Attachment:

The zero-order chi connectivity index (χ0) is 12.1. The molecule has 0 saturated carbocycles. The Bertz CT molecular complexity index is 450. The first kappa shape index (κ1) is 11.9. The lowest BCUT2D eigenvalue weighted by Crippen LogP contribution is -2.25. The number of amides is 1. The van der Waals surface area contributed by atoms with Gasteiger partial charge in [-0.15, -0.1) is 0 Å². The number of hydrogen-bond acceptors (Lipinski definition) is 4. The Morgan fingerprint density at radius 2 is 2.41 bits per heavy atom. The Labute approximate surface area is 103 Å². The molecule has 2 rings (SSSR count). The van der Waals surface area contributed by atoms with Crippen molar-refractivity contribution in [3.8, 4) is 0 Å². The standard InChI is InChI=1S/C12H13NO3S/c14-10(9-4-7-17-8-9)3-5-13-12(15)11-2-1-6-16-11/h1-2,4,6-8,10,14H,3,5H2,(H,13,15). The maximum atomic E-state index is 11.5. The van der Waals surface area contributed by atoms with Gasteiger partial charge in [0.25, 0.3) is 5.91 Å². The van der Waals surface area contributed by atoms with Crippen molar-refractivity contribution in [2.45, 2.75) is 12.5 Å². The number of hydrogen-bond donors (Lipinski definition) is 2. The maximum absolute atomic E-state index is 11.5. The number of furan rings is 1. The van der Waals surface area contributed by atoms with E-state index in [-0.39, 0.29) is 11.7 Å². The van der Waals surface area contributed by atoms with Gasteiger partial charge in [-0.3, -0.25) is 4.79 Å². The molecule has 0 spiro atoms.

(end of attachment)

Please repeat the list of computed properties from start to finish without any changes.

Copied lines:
The zero-order chi connectivity index (χ0) is 12.1. The molecule has 0 saturated carbocycles. The Bertz CT molecular complexity index is 450. The first kappa shape index (κ1) is 11.9. The lowest BCUT2D eigenvalue weighted by Crippen LogP contribution is -2.25. The number of amides is 1. The van der Waals surface area contributed by atoms with Gasteiger partial charge in [-0.15, -0.1) is 0 Å². The number of hydrogen-bond acceptors (Lipinski definition) is 4. The Morgan fingerprint density at radius 2 is 2.41 bits per heavy atom. The Labute approximate surface area is 103 Å². The molecule has 2 rings (SSSR count). The van der Waals surface area contributed by atoms with Crippen molar-refractivity contribution in [3.8, 4) is 0 Å². The standard InChI is InChI=1S/C12H13NO3S/c14-10(9-4-7-17-8-9)3-5-13-12(15)11-2-1-6-16-11/h1-2,4,6-8,10,14H,3,5H2,(H,13,15). The maximum atomic E-state index is 11.5. The van der Waals surface area contributed by atoms with Gasteiger partial charge in [0.25, 0.3) is 5.91 Å². The van der Waals surface area contributed by atoms with Crippen molar-refractivity contribution in [2.45, 2.75) is 12.5 Å². The number of hydrogen-bond donors (Lipinski definition) is 2. The maximum absolute atomic E-state index is 11.5. The number of furan rings is 1. The van der Waals surface area contributed by atoms with E-state index in [-0.39, 0.29) is 11.7 Å². The van der Waals surface area contributed by atoms with Gasteiger partial charge in [-0.3, -0.25) is 4.79 Å². The molecule has 0 spiro atoms.